a feather in (one's) cap

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a feather in (one's) cap

An accomplishment or achievement that one takes pride in. If this clinical trial is successful, it will be a real feather in her cap. I can't wait until I'm named valedictorian— it's such a feather in my cap! Earning that full scholarship to Yale is quite a feather in his cap.
See also: cap, feather

feather in (one's) cap

A big achievement or accomplishment. Earning that full scholarship to Yale is quite a feather in his cap. Getting promoted to management after spending only a month at the new job was a feather in her cap.
See also: cap, feather
Farlex Dictionary of Idioms. © 2022 Farlex, Inc, all rights reserved.

feather in one's cap

Fig. an honor; a reward for something. Getting a new client was really a feather in my cap. John earned a feather in his cap by getting an A in physics.
See also: cap, feather
McGraw-Hill Dictionary of American Idioms and Phrasal Verbs. © 2002 by The McGraw-Hill Companies, Inc.

feather in one's cap, a

An act or deed to one's credit; a distinctive achievement. For example, Getting all three factions to the bargaining table would be a feather in his cap. This expression alludes to the practice of putting a feather on a soldier's cap for every enemy he kills, an early practice of some Native American tribes and many other peoples. [Early 1600s]
See also: feather
The American Heritage® Dictionary of Idioms by Christine Ammer. Copyright © 2003, 1997 by The Christine Ammer 1992 Trust. Published by Houghton Mifflin Harcourt Publishing Company. All rights reserved.

a feather in someone's cap

If you describe an achievement as a feather in someone's cap, you mean that they have done very well and people will admire them. It was a definite feather in his cap to have attended such a famous university. Hauptmann's arrest is a feather in the cap of the New Jersey police. Note: Traditionally, Native American warriors added feathers to their headdresses as a sign of bravery in battle. Medieval knights in England also wore feathers in their helmets as a sign of their bravery.
See also: cap, feather
Collins COBUILD Idioms Dictionary, 3rd ed. © HarperCollins Publishers 2012

a feather in your cap

an achievement to be proud of.
Originally (in the late 17th century), a feather in your cap was taken as a sign of foolishness. However, by the mid 18th century the phrase was acquiring its modern positive sense.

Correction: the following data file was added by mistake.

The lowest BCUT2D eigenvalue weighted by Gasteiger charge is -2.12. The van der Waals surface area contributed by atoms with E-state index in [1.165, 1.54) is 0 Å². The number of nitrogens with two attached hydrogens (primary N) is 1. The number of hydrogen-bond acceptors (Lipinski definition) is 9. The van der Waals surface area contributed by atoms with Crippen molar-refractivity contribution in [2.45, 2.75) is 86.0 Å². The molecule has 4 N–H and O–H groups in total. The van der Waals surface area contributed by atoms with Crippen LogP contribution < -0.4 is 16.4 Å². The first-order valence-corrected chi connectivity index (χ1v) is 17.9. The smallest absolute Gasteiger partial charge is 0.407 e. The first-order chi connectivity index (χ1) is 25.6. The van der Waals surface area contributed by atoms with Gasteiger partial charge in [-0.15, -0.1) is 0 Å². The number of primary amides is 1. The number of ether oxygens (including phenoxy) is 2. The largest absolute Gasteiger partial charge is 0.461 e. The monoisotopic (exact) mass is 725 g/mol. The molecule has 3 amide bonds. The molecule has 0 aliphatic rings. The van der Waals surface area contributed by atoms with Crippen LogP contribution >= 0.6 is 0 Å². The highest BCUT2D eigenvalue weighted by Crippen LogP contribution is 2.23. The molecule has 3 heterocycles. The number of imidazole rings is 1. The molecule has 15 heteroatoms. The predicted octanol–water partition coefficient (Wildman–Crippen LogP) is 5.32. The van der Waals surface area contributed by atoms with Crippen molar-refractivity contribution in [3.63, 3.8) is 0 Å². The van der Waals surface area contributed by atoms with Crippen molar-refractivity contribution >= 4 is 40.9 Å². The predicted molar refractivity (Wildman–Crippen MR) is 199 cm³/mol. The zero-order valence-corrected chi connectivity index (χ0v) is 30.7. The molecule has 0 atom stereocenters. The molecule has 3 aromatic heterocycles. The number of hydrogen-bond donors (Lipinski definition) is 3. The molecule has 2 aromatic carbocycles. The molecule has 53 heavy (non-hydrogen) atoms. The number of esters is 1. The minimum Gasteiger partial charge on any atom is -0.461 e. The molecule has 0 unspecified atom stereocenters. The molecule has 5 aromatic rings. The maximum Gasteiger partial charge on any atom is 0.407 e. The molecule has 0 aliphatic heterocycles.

1998 Times To take six wickets in the last innings of the game was a feather in his cap.
See also: cap, feather
Farlex Partner Idioms Dictionary © Farlex 2017

a ˈfeather in your cap

an achievement, a success or an honour which you can be proud of: It’s a real feather in his cap to represent his country in the Olympics. OPPOSITE: a black mark (against somebody)This idiom comes from the Native American custom of giving a feather to somebody who had been very brave in battle.
See also: cap, feather
Farlex Partner Idioms Dictionary © Farlex 2017

feather in (one's) cap

An act or deed to one's credit; a distinctive achievement.
See also: cap, feather
American Heritage® Dictionary of the English Language, Fifth Edition. Copyright © 2016 by Houghton Mifflin Harcourt Publishing Company. Published by Houghton Mifflin Harcourt Publishing Company. All rights reserved.

feather in one's cap, a

A special honor or achievement. This term comes from the custom of numerous peoples—American Indian tribes, Turks, Himalayan peoples, among others—of placing a feather in a soldier’s cap for every enemy he kills. The term began to be used figuratively by the early seventeenth century and was a cliché by the time Laurence Sterne wrote, “The feather put into his cap of having been abroad” (Tristram Shandy, 1761–67).
See also: feather
The Dictionary of Clichés by Christine Ammer Copyright © 2013 by Christine Ammer

a feather in your cap

An honor. If you were praised or awarded a commendation, you had a feather in your cap. The phrase was most likely inspired by the idea that heroic Native American warriors were given additional plumage for their war bonnets.
See also: cap, feather
Endangered Phrases by Steven D. Price Copyright © 2011 by Steven D. Price
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